Deep Learning is the big thing in Machine Learning right now, it just netted a win in theGalaxy Zoo Kaggle contest and it is the thing being talked about by major media outlets. The technique rightfully deserves serious attention as it has proven effective in a large number of tasks, but I see one key problem with it that is similar to but actually worse than its cousin Neural Networks; it is a black box that cannot explain "why" at even the highest level.

Now some Data Scientists will tell you that the why doesn't matter, they'll quote the Wired article and Peter Norvig about the "Unreasonable Effectiveness of Data", but in my experience doing Data Science, the why's do matter. When one does a study and finds that they can lift sales by following a predictive algorithm then next thing they will hear from the product manager is "why" or "how". In the real world the humans who make decisions care about "why" the algorithms we run are able to make things better, and it is our job as Data Scientists to tell the story of "why" to a level that they can understand.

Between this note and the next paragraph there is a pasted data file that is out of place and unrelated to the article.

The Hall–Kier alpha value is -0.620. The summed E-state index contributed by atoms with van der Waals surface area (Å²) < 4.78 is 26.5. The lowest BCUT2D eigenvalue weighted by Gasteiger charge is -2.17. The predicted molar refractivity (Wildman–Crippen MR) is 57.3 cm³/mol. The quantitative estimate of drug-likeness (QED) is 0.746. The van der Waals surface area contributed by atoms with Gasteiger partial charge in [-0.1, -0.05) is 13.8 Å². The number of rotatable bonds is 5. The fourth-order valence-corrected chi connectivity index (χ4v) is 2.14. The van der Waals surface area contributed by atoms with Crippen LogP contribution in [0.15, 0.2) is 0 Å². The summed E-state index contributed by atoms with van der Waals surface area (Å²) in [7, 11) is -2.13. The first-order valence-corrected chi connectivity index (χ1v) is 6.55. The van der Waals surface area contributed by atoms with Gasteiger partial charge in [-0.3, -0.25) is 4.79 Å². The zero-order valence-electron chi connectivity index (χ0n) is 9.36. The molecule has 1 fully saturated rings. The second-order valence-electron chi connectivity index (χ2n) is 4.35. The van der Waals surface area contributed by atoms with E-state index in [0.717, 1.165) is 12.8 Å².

Deep Learning (at least with convolutional neural nets) is a black box in this fashion. Unlike Random Forests (and they are very different, so this is a simplistic comparison) which hand back a list of feature importances, Deep Learning with multiple layers are creating features at multiple levels in the system, and those features are not well understood. They can't even offer the simplistic explanation that Random Forests can of "why? well b/c feature X is important".

Even the aforementioned Galaxy Zoo Kaggle competition which was won by Deep Learning is somewhat problematic, in my opinion. Sure, the winning algorithm can classify galaxy morphologies well, but because all the features are not understood it doesn't really help scientists know why the galaxies where classified in a given way. That understanding (something akin to the standard deviation of the incoming light is great < 10 pixels from the center of the galaxy) would help in doing actual science.

I started thinking about this a few days ago, and next thing you know a blog post popped up on my Twitter timeline about someone trying to interpret what Deep Learning Convolutional Neural Networks are really doing and grasp at some of the "why" of their application. I think this is the next frontier with these techniques, getting some grasp of the "why" and "how" they work so that we can use them do real science and tell real stories about data.